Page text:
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Int J Med Inform. 2004 May;73(4):363-9.

Information access at the point of care: what can we learn for designing a mobile CPR system?

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Institute of Hygiene and Applied Physiology, Swiss Federal Institute of Technology, CH-8092 Zurich, Switzerland.



Hospitals have started to migrate their paper-based records to computerized patient records (CPR). The majority of today's CPR systems are stationary, which means that physicians use a clinical workstation to access CPR information. But health care professionals need to request and enter information at different locations, for example, on their daily ward round. This suggests the use of mobile computers, enabling an ubiquitous access to needed data. Different studies show that health care professionals are reluctant to use poorly designed mobile CPR systems, as the work at the point of care is very time-pressured and hectic. To design a system with high acceptance, it is essential to obtain empirical insight into the work practices and context in which the mobile CPR system will be used.


We investigated the physicians' work with the patient record during their daily round. With the help of a compact notation method, the physicians' interaction with the information system was recorded in real time. Fourteen physicians from three different departments (internal medicine, surgery, and geriatrics) of a middle-sized Swiss hospital participated in our study.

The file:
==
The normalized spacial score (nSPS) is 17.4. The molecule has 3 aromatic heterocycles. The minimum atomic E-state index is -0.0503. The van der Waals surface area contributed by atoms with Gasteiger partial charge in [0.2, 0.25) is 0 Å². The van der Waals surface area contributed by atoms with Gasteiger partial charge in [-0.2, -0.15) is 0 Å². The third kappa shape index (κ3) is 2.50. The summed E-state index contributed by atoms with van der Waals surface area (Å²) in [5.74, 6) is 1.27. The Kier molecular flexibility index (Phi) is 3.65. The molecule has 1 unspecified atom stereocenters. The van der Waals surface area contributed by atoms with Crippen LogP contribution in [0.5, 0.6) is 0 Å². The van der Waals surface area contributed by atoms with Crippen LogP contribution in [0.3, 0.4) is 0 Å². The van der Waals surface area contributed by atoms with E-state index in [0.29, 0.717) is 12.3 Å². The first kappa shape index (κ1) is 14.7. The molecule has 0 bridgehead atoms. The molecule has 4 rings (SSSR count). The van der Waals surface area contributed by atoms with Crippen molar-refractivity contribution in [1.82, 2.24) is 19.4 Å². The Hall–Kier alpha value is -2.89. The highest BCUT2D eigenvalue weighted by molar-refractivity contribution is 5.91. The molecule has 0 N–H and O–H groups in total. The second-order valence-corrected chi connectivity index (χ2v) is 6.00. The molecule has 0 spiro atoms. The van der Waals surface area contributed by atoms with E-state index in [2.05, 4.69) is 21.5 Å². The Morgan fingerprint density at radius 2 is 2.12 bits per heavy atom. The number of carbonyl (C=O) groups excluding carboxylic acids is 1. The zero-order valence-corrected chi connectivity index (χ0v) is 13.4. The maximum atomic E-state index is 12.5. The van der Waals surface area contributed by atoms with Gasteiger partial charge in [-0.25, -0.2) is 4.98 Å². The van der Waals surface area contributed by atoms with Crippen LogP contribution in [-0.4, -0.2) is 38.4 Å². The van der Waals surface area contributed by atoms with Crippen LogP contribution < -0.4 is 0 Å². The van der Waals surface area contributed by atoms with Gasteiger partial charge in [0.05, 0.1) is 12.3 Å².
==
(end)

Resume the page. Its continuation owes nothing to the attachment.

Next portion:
Physicians have clear access preferences when they interact with the patient record during their daily round. There exists a clear profile of access frequencies and patterns, respectively. As an example, approximately 50% of all patient record accesses concern information about medications, vital signs and lab test results.


A CPR system which is designed to reflect the access frequencies and patterns should improve the efficiency of data entry and retrieval and thus result in a system with high acceptance among physicians in the demanding environment during hospital rounds.

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